Tour Directors make our trips extra awesome. They’re the go-to pros who really know their stuff when it comes to having a good time abroad.
Meet Gavin, a top-rated Tour Director extraordinaire.
With overwhelming praise from travelers on The Grand Tour of Ireland, we wanted to know more about what makes him so good at what he does. We sat down for a chat and learned about his secrets for creating an awesome on-tour experience, his life in the travel industry, his love for Ireland, and the best places for a pint on the Emerald Isle.
Without further ado, here’s Gavin. Actually, one more ado: Imagine all of this with an Irish accent.
Let’s just start from the beginning: Where are you from?
I’m from Navan, which was really small when I was growing up, but now it’s kinda like a commuter town for Dublin. Pierce Brosnan (James Bond) comes from my home town.
I didn’t realize he was Irish…
Haha yeah, he doesn’t sound like it.
Anyways, I was in Dublin for about 8 years after I left school doing various things, including getting a degree in Visual Arts Practice. Then I moved to Galway for two years for my Masters, then back to Dublin. Dublin’s got the big-city atmosphere, which doesn’t suit me that well. So I moved to Cork, and I’m happy there because it’s a nice mix between Galway and Dublin.
What do you do during your time off?
My favorite kind of recreation is to go swimming or cliff diving or surfing—depending what way the weather goes.
Is the water warm enough up there?
Haha yeah, people always ask that! In the summertime yes, it’s okay. I mean, like, it’s cold. But it’s invigorating.
”…it’s just seeing their reaction and having them ease into it; showing them how to be a local as opposed to how to be a tourist.”
So, what’s your favorite spot on the Grand Tour of Ireland?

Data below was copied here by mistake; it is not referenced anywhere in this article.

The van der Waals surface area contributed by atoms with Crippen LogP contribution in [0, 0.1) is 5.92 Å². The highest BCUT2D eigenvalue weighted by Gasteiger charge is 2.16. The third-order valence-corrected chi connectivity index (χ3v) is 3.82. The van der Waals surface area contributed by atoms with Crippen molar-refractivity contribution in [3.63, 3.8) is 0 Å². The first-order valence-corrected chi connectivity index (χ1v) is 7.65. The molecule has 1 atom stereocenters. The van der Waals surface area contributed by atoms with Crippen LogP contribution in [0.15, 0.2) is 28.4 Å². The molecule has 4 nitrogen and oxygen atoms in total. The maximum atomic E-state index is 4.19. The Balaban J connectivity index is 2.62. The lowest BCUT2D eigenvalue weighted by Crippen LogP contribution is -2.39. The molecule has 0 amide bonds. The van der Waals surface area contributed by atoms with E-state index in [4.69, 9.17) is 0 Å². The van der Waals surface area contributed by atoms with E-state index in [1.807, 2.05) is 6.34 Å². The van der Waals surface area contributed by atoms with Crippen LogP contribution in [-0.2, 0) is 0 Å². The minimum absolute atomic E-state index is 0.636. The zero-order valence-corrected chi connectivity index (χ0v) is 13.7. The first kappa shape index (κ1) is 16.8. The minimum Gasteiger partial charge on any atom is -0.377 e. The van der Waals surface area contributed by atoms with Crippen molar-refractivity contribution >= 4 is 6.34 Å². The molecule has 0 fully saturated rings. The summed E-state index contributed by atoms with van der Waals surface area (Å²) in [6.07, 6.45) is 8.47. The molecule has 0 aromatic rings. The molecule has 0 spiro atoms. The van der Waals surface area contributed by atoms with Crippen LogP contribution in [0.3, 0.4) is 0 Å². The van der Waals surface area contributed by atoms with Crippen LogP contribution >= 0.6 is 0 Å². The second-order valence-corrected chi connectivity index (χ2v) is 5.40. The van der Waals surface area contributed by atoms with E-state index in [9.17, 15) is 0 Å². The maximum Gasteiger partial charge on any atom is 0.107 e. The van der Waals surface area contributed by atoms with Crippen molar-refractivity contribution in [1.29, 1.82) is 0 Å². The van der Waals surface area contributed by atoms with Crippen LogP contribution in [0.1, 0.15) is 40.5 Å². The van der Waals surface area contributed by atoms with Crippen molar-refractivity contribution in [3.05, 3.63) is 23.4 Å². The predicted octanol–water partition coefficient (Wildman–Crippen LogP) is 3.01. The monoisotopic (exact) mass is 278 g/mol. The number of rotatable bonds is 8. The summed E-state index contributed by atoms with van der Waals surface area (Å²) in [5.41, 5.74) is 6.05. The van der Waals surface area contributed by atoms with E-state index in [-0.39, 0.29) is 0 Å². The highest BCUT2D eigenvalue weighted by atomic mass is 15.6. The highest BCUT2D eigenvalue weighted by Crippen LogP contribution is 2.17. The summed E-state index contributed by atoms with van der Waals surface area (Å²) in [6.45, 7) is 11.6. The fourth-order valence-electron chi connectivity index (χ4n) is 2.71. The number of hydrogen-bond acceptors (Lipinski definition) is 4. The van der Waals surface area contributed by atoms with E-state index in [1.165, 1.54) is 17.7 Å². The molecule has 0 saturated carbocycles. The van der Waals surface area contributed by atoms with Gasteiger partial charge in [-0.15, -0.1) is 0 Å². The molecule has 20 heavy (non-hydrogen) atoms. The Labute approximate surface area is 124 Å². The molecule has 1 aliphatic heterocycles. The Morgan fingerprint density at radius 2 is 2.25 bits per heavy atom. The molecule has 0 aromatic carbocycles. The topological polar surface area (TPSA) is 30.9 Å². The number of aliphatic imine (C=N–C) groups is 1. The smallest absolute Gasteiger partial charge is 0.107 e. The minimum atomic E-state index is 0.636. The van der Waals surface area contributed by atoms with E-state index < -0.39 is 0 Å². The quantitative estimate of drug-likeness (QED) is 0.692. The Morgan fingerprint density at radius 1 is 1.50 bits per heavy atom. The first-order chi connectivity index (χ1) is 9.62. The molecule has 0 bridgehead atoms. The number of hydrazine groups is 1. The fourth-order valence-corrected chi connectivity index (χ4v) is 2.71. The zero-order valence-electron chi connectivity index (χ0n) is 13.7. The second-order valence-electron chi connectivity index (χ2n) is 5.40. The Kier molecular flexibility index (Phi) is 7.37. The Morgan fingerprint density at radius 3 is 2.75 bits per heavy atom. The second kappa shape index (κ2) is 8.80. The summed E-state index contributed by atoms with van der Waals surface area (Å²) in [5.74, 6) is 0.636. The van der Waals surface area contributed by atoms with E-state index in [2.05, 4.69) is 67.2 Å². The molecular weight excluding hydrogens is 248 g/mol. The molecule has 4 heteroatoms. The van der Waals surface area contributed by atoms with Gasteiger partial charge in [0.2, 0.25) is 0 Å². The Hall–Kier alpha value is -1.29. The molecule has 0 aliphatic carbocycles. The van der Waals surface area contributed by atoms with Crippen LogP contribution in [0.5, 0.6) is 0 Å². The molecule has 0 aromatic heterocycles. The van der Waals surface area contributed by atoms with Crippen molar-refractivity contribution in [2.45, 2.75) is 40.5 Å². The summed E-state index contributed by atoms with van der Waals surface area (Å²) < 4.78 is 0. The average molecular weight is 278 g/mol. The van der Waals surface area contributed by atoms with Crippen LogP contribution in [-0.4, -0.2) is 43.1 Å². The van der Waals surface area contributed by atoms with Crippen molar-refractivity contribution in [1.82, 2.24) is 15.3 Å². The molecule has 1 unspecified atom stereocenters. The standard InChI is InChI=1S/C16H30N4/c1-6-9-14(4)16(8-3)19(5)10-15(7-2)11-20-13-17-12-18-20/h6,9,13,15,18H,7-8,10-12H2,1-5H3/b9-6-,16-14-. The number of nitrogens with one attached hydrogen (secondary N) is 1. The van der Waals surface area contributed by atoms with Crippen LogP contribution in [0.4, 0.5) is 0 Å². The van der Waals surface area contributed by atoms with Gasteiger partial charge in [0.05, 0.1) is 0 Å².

You can’t just go to Ireland and not visit one of the smaller, quainter towns, and there’s nowhere better than Killarney to visit for that aspect of Ireland.
They cater to such a huge amount of visitors every year. But they somehow manage to keep that small-town vibe and be very welcoming.
Sometimes travelers are nervous leaving Dublin when they’re really into nightlife; they feel like they might miss their chance. But when they hit Killarney, the nightlife goes off the scale. Like [a pub called] The Grand; did you visit The Grand?
I had the time of my life there.
It’s great. They have traditional Irish music to start. Then really good-quality cover bands playing great music, and it turns to a nightclub as it goes on.
”Ireland is a very welcoming place.”
Why do you enjoy showing these groups of Americans your home country?
It’s just seeing people’s’ reactions, you know? Especially first-time travelers coming, I think Ireland is a great place to start out.
We have a lot of first-time travelers; sometimes their first time leaving their state, maybe first time on an airplane, and definitely loads of people on their first time across the Atlantic. And the subtle differences between the way we do things in Ireland versus the way you do things in the States, they’re the ones that give people the biggest shock factor.
So it’s just seeing their reaction and having them ease into it; showing them how to be a local as opposed to how to be a tourist.
Well, in Ireland, nobody goes to the bar or pub and doesn’t buy a drink.
In the long run, people appreciate the little tips like that given along the way. And I enjoy it, and I enjoy seeing them feel comfortable everywhere we go—feeling like they’re welcome as possible.
”When the rain comes down, there’s always a cozy place with a cozy corner.”
What are other things that Americans tend to find most surprising about Ireland?
Definitely that welcoming factor. People being enthusiastic and excited to hear stories—I think people are always amazed at how much Irish people know about the American way of life, politics, stuff like that. And everyone wants to get engaged in conversation, no matter where you go.
Also, totally different, but a wrong expectation people have of Ireland is the weather. We get a bad rep, like “oh it’s gonna be raining all the time”. I mean, I don’t know what it was like when you were there, bu—
It was actually sunny the whole week.
EXACTLY! See?? So the weather isn’t so bad. I think it’s consistent all year-round in that we don’t know what’s gonna happen. It might rain but you might get sunshine that same day. If you come to Ireland for a week, you’ll get some really nice days. That’s something people aren’t aware of.
But when the rain comes down, there’s always a cozy place with a cozy corner. Where you can pull up a chair and get some comfort food, some nice warm stew and a pot of tea (or hot whiskey or Irish coffee). A musician might pull out an instrument and just start playing away.
How did Gavin become a Tour Director? What advice does he have for making a career of travel? Read Part 2 now!
Ready to go to Ireland? We can take you there.